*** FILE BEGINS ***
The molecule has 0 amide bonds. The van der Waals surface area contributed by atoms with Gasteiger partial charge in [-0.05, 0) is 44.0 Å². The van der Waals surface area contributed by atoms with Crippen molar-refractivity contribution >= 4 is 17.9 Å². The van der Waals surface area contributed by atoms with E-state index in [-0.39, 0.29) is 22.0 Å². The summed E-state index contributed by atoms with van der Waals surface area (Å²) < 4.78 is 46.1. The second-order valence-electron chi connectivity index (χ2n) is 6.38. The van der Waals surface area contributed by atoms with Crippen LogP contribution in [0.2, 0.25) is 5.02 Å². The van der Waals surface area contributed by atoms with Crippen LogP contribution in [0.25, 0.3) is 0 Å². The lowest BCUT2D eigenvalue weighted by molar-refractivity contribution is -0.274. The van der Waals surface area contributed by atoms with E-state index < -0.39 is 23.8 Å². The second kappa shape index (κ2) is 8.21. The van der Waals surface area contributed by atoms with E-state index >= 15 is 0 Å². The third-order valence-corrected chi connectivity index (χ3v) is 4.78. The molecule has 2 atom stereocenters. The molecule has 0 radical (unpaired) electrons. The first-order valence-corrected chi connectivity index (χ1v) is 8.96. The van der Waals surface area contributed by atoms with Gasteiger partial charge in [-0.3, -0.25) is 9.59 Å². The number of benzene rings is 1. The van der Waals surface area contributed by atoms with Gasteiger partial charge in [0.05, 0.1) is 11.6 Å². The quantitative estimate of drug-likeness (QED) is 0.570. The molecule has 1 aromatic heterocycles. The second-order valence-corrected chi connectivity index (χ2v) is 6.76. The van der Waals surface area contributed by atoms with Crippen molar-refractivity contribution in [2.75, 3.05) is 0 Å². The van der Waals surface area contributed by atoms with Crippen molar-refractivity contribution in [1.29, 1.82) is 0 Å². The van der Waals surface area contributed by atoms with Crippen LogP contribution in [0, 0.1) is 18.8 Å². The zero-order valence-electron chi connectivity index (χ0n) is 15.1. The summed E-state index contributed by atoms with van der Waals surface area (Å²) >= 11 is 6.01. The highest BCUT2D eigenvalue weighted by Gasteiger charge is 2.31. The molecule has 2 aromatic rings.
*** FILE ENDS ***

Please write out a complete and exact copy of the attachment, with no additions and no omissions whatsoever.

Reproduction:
The molecule has 0 amide bonds. The van der Waals surface area contributed by atoms with Gasteiger partial charge in [-0.05, 0) is 44.0 Å². The van der Waals surface area contributed by atoms with Crippen molar-refractivity contribution >= 4 is 17.9 Å². The van der Waals surface area contributed by atoms with E-state index in [-0.39, 0.29) is 22.0 Å². The summed E-state index contributed by atoms with van der Waals surface area (Å²) < 4.78 is 46.1. The second-order valence-electron chi connectivity index (χ2n) is 6.38. The van der Waals surface area contributed by atoms with Crippen LogP contribution in [0.2, 0.25) is 5.02 Å². The van der Waals surface area contributed by atoms with Crippen LogP contribution in [0.25, 0.3) is 0 Å². The lowest BCUT2D eigenvalue weighted by molar-refractivity contribution is -0.274. The van der Waals surface area contributed by atoms with E-state index < -0.39 is 23.8 Å². The second kappa shape index (κ2) is 8.21. The van der Waals surface area contributed by atoms with E-state index >= 15 is 0 Å². The third-order valence-corrected chi connectivity index (χ3v) is 4.78. The molecule has 2 atom stereocenters. The molecule has 0 radical (unpaired) electrons. The first-order valence-corrected chi connectivity index (χ1v) is 8.96. The van der Waals surface area contributed by atoms with Gasteiger partial charge in [-0.3, -0.25) is 9.59 Å². The number of benzene rings is 1. The van der Waals surface area contributed by atoms with Gasteiger partial charge in [0.05, 0.1) is 11.6 Å². The quantitative estimate of drug-likeness (QED) is 0.570. The molecule has 1 aromatic heterocycles. The second-order valence-corrected chi connectivity index (χ2v) is 6.76. The van der Waals surface area contributed by atoms with Crippen molar-refractivity contribution in [2.75, 3.05) is 0 Å². The van der Waals surface area contributed by atoms with Crippen molar-refractivity contribution in [1.29, 1.82) is 0 Å². The van der Waals surface area contributed by atoms with Crippen LogP contribution in [0, 0.1) is 18.8 Å². The zero-order valence-electron chi connectivity index (χ0n) is 15.1. The summed E-state index contributed by atoms with van der Waals surface area (Å²) >= 11 is 6.01. The highest BCUT2D eigenvalue weighted by Gasteiger charge is 2.31. The molecule has 2 aromatic rings.